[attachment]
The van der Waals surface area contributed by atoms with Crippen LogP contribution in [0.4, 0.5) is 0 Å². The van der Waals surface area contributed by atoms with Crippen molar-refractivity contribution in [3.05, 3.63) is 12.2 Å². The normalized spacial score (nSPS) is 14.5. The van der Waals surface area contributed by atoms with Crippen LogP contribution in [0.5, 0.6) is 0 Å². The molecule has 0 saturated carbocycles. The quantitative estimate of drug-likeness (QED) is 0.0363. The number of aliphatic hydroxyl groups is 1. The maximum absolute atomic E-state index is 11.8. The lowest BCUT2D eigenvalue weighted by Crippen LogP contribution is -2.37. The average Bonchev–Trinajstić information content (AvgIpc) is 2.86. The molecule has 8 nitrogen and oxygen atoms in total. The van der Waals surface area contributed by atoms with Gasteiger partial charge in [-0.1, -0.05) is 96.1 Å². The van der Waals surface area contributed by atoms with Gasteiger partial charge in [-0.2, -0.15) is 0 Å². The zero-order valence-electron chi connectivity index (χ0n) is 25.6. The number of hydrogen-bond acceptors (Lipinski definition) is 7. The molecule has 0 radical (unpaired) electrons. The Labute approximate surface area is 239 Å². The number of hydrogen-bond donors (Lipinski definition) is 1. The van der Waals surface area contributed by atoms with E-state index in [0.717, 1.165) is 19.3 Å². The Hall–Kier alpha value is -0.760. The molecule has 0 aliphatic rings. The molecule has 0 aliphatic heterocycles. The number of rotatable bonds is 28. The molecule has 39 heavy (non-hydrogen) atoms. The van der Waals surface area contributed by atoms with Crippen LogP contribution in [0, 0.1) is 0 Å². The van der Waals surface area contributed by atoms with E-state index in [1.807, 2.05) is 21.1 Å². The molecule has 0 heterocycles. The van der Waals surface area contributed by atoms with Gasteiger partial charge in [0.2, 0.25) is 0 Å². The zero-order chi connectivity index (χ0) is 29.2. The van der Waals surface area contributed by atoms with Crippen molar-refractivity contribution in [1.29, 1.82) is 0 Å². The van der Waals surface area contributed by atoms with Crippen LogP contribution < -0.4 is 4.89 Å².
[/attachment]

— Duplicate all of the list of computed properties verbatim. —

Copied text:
The van der Waals surface area contributed by atoms with Crippen LogP contribution in [0.4, 0.5) is 0 Å². The van der Waals surface area contributed by atoms with Crippen molar-refractivity contribution in [3.05, 3.63) is 12.2 Å². The normalized spacial score (nSPS) is 14.5. The van der Waals surface area contributed by atoms with Crippen LogP contribution in [0.5, 0.6) is 0 Å². The molecule has 0 saturated carbocycles. The quantitative estimate of drug-likeness (QED) is 0.0363. The number of aliphatic hydroxyl groups is 1. The maximum absolute atomic E-state index is 11.8. The lowest BCUT2D eigenvalue weighted by Crippen LogP contribution is -2.37. The average Bonchev–Trinajstić information content (AvgIpc) is 2.86. The molecule has 8 nitrogen and oxygen atoms in total. The van der Waals surface area contributed by atoms with Gasteiger partial charge in [-0.1, -0.05) is 96.1 Å². The van der Waals surface area contributed by atoms with Gasteiger partial charge in [-0.2, -0.15) is 0 Å². The zero-order valence-electron chi connectivity index (χ0n) is 25.6. The number of hydrogen-bond acceptors (Lipinski definition) is 7. The molecule has 0 radical (unpaired) electrons. The Labute approximate surface area is 239 Å². The number of hydrogen-bond donors (Lipinski definition) is 1. The van der Waals surface area contributed by atoms with E-state index in [0.717, 1.165) is 19.3 Å². The Hall–Kier alpha value is -0.760. The molecule has 0 aliphatic rings. The molecule has 0 aliphatic heterocycles. The number of rotatable bonds is 28. The molecule has 39 heavy (non-hydrogen) atoms. The van der Waals surface area contributed by atoms with Crippen LogP contribution in [0, 0.1) is 0 Å². The van der Waals surface area contributed by atoms with E-state index in [1.807, 2.05) is 21.1 Å². The molecule has 0 heterocycles. The van der Waals surface area contributed by atoms with Gasteiger partial charge in [0.2, 0.25) is 0 Å². The zero-order chi connectivity index (χ0) is 29.2. The van der Waals surface area contributed by atoms with Crippen molar-refractivity contribution in [1.29, 1.82) is 0 Å². The van der Waals surface area contributed by atoms with Crippen LogP contribution < -0.4 is 4.89 Å².